Before I go any further, I should stop here and go back to that whole overcommitted thing. In high school, despite (or because of) my extreme freak status, I got myself entangled in so many college-admissions-office-impressing activities that I ended up with a case of mono that kept me in bed for half my junior year (and almost failed speech class for lack of attendance). As an adult, I tend to be perpetually on deadline. In my first years as a book critic, I went through periods in which I’d churn out three reviews per week. Later, I somehow managed to write a 500-page novel while working and tending to a baby (then, toddler), which now strikes me as complete insanity, seeing as it involved waking up at 4 or 5 in the morning almost every day for a year or two. And, thus, it somehow seems fitting that the week when that novel arrives in bookstores—and when I have any number of readings and a party for which to prepare—also turned out to be the same week in which husband, Evan, and I were given the okay to move back into our apartment. Again, I should explain: About a year ago, when we found out I was pregnant with our second child, we decided we should finally do something about the fact that our apartment—which we’d lived in for ten years after inheriting it from my grandmother—was basically falling down around us, lead paint and all. We hired architects, as mandated by our co-ops bylaws, and as tends to happen with these kinds of ventures, before we knew it we were agreeing to knock down all the walls of our apartment and start from scratch. More distressingly, we also agreed to live in a (very generous) friend’s studio while the work was done, having been told that it would take no more than three months, probably less, and would be complete before I gave birth in early December. Five months later, in March, the four of us—Evan, me, our four-year-old son Coleman, and our new baby, Pearl—were still in the studio, making a concerted effort not to kill each other accidentally (our stuff so clogged the place that a misplaced shoe could cause impalement by Gymini) or on purpose (no explanation necessary). Calls were starting to come in about the novel—from reporters and so on—and I’d ask Evan to watch the kids, then run outside to the stoop so I could talk without Coleman waving a foam sword in my face and shouting, “I’m Captain Hook. You’re Peter Pan. FIGHT, MAMA, FIGHT!” When I needed to write or do any of the weird pre-publication publicity things that all authors seem to do these days—like responding to readers questions on a Barnes and Noble message board (“Which character is you?”)—I ran to our local coffee shop, sometimes with Pearl in the stroller, praying she’d stay asleep. By the end of the month, it was all we could do not to call the contractor every day, begging him to get the place in merely habitable condition. Instead, we sent friendly, passive-aggressive emails telling him, jokingly, that he might be held liable if we were institutionalized and could he please install the shower head so we could move back in, hoping wildly that we might get settled before the true book madness set in.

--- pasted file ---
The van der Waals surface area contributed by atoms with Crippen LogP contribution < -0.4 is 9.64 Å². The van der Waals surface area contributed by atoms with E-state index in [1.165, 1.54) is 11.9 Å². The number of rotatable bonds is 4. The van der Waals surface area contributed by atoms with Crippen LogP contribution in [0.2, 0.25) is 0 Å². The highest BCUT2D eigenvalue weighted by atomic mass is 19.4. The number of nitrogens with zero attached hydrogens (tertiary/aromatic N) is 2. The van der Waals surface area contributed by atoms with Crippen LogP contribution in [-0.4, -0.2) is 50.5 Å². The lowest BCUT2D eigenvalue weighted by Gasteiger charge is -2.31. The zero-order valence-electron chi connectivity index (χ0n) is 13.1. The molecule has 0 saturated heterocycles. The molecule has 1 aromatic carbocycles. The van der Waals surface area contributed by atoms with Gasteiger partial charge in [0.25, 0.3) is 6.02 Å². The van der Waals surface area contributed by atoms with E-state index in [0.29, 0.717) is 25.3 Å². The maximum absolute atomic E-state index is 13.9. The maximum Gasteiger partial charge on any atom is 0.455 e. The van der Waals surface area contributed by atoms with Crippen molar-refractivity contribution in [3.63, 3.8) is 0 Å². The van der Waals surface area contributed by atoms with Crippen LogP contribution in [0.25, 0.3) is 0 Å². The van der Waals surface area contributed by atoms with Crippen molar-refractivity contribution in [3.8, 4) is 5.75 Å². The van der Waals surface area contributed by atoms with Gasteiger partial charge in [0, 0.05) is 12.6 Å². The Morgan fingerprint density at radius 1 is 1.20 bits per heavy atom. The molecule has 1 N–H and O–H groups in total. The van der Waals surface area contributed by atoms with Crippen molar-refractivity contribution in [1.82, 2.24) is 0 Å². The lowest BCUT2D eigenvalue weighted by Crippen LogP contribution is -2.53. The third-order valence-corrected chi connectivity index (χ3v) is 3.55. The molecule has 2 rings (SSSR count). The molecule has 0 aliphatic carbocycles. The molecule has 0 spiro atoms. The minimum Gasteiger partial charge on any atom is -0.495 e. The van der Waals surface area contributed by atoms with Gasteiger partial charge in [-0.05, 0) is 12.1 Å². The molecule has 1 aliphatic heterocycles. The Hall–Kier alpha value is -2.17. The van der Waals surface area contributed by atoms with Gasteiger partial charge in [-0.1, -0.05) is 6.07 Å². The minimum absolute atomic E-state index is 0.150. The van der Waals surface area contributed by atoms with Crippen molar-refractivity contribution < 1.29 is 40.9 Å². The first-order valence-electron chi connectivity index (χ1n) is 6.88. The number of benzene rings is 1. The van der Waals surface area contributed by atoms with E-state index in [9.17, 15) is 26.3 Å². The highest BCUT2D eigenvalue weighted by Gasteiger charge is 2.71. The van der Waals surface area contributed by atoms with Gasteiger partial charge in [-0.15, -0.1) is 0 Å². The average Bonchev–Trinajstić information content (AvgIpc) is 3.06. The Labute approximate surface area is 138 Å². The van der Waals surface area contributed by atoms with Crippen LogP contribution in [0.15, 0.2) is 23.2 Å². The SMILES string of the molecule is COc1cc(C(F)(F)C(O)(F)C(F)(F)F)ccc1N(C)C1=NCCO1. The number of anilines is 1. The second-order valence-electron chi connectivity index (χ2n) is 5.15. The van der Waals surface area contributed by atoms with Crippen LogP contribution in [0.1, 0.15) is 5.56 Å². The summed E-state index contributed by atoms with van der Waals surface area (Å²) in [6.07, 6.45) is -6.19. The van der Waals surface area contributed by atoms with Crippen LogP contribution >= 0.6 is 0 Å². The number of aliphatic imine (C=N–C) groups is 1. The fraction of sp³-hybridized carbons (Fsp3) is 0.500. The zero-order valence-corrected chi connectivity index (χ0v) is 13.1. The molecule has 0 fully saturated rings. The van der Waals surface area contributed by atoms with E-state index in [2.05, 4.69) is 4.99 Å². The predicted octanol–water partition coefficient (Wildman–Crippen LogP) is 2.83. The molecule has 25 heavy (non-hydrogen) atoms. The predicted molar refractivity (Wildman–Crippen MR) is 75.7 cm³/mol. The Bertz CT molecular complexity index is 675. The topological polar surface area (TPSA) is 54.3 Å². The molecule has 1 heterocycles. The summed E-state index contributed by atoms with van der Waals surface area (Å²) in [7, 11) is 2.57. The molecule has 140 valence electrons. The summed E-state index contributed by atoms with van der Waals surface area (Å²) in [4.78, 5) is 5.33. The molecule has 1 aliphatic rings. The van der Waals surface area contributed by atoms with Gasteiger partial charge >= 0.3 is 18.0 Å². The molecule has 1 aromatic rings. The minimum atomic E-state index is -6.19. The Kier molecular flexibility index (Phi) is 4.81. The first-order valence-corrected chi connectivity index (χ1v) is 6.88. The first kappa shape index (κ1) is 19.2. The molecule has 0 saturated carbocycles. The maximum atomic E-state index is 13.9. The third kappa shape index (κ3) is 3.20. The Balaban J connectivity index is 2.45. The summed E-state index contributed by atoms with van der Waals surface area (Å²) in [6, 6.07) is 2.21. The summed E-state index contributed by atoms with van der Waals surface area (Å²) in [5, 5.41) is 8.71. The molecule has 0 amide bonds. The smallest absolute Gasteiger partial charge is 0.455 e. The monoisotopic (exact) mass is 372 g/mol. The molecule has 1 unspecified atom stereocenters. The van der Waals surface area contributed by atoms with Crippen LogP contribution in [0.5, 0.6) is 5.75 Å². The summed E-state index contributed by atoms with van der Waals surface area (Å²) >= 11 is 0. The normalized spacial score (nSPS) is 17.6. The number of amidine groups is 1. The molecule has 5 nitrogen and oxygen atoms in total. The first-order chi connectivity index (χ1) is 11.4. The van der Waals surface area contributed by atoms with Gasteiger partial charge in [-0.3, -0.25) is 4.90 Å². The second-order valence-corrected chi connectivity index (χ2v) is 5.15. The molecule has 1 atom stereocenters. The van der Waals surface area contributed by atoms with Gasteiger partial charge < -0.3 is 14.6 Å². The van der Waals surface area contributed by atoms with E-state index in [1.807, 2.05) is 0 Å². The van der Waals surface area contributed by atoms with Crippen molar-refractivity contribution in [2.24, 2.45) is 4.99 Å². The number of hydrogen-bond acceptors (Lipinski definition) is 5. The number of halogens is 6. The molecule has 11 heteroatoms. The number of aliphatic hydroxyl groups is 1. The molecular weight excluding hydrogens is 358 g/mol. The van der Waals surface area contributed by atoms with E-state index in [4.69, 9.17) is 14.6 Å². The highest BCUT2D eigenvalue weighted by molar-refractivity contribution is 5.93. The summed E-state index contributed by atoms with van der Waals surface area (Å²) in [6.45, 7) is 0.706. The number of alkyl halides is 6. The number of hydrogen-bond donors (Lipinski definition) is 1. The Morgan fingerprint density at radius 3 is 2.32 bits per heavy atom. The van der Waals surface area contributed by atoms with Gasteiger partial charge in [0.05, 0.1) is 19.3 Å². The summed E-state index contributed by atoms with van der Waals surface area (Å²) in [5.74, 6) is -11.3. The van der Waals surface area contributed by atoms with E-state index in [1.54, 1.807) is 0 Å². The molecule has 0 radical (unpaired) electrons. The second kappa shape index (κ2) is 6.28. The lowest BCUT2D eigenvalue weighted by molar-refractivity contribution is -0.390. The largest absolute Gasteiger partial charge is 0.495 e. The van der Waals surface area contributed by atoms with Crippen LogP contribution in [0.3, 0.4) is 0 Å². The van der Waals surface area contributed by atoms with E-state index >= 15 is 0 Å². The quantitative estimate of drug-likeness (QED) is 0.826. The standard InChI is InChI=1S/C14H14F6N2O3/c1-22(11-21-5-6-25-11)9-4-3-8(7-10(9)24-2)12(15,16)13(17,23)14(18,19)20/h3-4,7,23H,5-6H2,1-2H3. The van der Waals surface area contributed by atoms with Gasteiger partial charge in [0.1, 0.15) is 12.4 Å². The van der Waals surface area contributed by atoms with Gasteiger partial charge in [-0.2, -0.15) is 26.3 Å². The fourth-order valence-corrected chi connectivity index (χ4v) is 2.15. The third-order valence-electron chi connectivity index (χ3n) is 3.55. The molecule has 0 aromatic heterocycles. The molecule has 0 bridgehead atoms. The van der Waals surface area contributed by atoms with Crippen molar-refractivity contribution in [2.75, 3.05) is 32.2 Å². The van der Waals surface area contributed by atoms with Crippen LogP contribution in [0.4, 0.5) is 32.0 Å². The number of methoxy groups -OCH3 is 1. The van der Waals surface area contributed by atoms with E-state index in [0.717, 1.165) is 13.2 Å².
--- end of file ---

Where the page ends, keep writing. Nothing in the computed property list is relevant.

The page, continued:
But no. Four days before the pub date we were told the place was ready enough for us to sleep there, though we’d still have to shower in the studio, two floors up, for a few more days. “Are you really going to move back in tomorrow?” asked my friend Lauren, when I explained that we’d gotten the okay. “With all you have going on?” “I don’t know,” I told her. But I did. The truth was that we didn’t have much of a choice. Our friends were anxious to have use of their studio again. And we were anxious to put some walls between ourselves and our children at night, anxious enough that we would somehow, as usual, figure out how to do a million things at once. We started moving our stuff downstairs—that is, the fraction of our stuff that we’d kept in the studio, which still felt like a lot; the rest, spread between two storage units, we would tackle once things calmed down, never mind that it included pretty much all my clothing. For months I’d been risking public nudity wearing now-massively oversized maternity clothes, which, I suddenly realized, was not really going to make me feel confident and fabulous while standing before a crowd at KGB or McNally-Jackson. I’d need to either wade through an entire room of identical boxes at a Chinatown U-Store-It or go shopping. The choice was obvious. And yet, for the first time in my life, shopping felt like a burden. How would I manage this relatively simple task while moving, while cleaning both apartments, while endlessly nursing a still-new, supernaturally hungry baby, and, in the style of modern parents, focusing completely and carefully on everything Coleman—who was on spring break for two weeks, just to make everything that much more crazy—said or did or drew or made with Play-Doh so as not, in any way, to make him feel that this cute new baby had usurped our love and attention? People have much bigger problems, of course—I’ll remind you all, again, that this is maybe why I am averse to blogging, averse to exposing the silly minutiae of my life (oh my God, I had to go shopping!)—and as I write this all out, the stupidity of it, the bourgeois-ness of it, makes me a bit ill. How did I become this person, moaning about how hard it is to move and publish a book in the same week? That question, I suppose, is the same one that afflicts the five main characters of my novel, among others, and so I’ll end here. But to give you a taste of what’s coming tomorrow: drunken depravity, two accounts of actual public nudity (rather than just the risk thereof), a debacle involving Mets-themed bobble head dolls, the New Age section of Barnes and Noble, two guys named Bruce, and the moment when my difficulties turn serious.